Image of thermometer being placed in infant’s armpit.
Figure 23.2 Axillary Temperature Temperatures of newborns are obtained by the axillary method, with the thermometer being placed under the arm with the tip in the axilla. (attribution: Copyright Rice University, OpenStax, under CC BY 4.0 license)
Temperature Respirations Heart Rate
36.5° C–37.5° C (97.7° F–99.4° F)
  • Axillary: 36.5° C–37.5° C (97.7° F–99° F)
  • Skin: 36° C–36.5° C (96.8° F–97.7° F)
  • Rectal: 36.6° C–37.2° C (97.8° F–99° F)
  • 30–60 respirations/ minute
  • Primarily diaphragmatic with abdominal movements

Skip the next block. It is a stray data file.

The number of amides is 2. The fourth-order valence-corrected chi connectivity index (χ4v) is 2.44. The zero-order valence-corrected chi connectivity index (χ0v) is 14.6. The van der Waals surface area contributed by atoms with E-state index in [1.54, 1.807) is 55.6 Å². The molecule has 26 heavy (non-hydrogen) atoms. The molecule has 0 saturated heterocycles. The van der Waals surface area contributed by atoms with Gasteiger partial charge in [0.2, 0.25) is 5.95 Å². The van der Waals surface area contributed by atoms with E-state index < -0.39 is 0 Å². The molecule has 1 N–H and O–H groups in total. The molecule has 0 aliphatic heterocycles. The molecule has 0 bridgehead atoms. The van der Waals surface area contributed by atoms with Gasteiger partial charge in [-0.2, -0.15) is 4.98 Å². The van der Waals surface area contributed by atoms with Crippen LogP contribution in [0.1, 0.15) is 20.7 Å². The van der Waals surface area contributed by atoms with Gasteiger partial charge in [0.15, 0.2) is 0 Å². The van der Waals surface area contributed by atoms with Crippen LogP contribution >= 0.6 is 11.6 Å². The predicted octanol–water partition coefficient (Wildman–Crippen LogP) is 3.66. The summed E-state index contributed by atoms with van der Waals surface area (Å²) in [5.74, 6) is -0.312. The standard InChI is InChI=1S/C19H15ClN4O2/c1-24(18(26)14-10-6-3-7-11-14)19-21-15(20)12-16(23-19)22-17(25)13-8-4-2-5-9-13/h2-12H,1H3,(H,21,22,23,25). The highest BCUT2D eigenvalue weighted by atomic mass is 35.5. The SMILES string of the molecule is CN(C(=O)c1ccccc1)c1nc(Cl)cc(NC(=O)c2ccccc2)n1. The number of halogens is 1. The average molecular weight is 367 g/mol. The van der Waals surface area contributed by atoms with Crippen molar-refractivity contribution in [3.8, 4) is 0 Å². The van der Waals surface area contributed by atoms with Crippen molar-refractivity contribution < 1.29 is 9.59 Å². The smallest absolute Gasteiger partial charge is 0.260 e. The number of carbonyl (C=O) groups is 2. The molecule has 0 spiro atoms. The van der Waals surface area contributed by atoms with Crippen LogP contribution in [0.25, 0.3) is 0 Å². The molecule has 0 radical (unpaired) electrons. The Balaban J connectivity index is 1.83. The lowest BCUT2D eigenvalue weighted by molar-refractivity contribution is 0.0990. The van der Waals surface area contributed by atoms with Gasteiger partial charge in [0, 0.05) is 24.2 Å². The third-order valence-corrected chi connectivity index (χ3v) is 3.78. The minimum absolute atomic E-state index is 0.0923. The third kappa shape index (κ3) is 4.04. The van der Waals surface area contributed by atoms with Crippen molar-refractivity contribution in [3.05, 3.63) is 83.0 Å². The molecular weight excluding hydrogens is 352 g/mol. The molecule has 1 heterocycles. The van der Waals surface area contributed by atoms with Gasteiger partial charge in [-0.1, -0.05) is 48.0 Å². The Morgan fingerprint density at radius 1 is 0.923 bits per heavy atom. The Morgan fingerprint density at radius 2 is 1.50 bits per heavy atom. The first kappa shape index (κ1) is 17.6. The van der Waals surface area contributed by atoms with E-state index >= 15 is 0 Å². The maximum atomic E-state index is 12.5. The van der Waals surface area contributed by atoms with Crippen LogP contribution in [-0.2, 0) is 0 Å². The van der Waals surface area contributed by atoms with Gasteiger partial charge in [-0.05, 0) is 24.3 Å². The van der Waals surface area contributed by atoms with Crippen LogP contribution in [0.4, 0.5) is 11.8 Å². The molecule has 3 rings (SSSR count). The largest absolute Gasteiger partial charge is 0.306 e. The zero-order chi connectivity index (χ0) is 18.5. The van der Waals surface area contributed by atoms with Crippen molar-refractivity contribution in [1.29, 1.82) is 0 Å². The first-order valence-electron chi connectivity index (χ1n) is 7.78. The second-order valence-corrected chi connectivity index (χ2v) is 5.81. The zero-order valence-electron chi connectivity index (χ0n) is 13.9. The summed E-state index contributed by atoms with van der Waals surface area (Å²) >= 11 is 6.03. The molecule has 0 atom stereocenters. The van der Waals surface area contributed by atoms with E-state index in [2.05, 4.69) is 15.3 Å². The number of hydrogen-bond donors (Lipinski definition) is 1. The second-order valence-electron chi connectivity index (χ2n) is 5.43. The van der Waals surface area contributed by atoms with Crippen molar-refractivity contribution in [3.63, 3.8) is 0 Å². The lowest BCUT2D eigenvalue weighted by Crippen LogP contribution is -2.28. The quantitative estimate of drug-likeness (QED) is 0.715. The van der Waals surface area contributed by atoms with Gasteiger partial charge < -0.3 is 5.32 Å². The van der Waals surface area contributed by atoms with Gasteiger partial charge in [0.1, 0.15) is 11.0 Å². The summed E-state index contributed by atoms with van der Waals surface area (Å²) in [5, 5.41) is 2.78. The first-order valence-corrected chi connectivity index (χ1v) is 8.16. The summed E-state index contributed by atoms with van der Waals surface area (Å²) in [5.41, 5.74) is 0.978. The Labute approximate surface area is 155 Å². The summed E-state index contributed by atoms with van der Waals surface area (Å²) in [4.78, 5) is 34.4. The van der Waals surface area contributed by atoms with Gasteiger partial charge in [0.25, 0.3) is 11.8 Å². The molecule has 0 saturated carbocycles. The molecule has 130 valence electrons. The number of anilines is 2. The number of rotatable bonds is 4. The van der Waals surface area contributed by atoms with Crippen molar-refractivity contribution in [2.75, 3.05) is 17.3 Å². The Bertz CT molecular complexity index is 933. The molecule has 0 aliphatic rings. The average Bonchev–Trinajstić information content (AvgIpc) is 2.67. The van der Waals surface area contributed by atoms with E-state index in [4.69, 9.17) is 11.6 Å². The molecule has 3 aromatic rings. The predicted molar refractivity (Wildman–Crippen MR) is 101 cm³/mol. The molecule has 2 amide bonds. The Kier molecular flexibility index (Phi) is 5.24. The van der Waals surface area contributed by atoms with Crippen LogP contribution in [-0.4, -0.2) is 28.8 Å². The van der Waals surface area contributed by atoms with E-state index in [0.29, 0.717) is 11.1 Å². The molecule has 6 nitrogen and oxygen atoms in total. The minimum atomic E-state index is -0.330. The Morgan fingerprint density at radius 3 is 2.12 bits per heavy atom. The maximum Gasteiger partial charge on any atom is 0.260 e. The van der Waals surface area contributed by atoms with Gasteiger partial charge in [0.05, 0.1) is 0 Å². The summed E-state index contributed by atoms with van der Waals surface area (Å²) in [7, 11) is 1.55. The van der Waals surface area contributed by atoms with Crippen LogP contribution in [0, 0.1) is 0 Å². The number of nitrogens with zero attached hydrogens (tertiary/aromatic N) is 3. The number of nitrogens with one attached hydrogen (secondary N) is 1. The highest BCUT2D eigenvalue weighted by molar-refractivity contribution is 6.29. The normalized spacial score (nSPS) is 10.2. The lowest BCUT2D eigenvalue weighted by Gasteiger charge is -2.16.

• Obligate nose breathers
  • Respirations counted for 60 seconds
  • 120–160 beats per minute (bpm) (Stanford Medicine, Childrens Health, 2022)
  • During deep sleep, may decrease to 70–90 bpm, can increase to 180 bpm during crying
  • Apical pulse counted for 1 full minute with a stethoscope
Table 23.1 Newborn Vital Signs

Pain in the newborn cannot be expressed in the way an adult can verbally describe and locate their pain. Pain scales developed specifically for the neonatal or nonverbal population have been created and evaluated to assess this vital sign in the newborn population. The Neonatal/Infant Pain Scale (NIPS) (Sarkaria & Gruszfeld, 2022) and the Face, Legs, Activity, Cry, and Consolability (FLACC) scale are examples of pain scales specifically used in nonverbal patient populations.

Assessment of General Appearance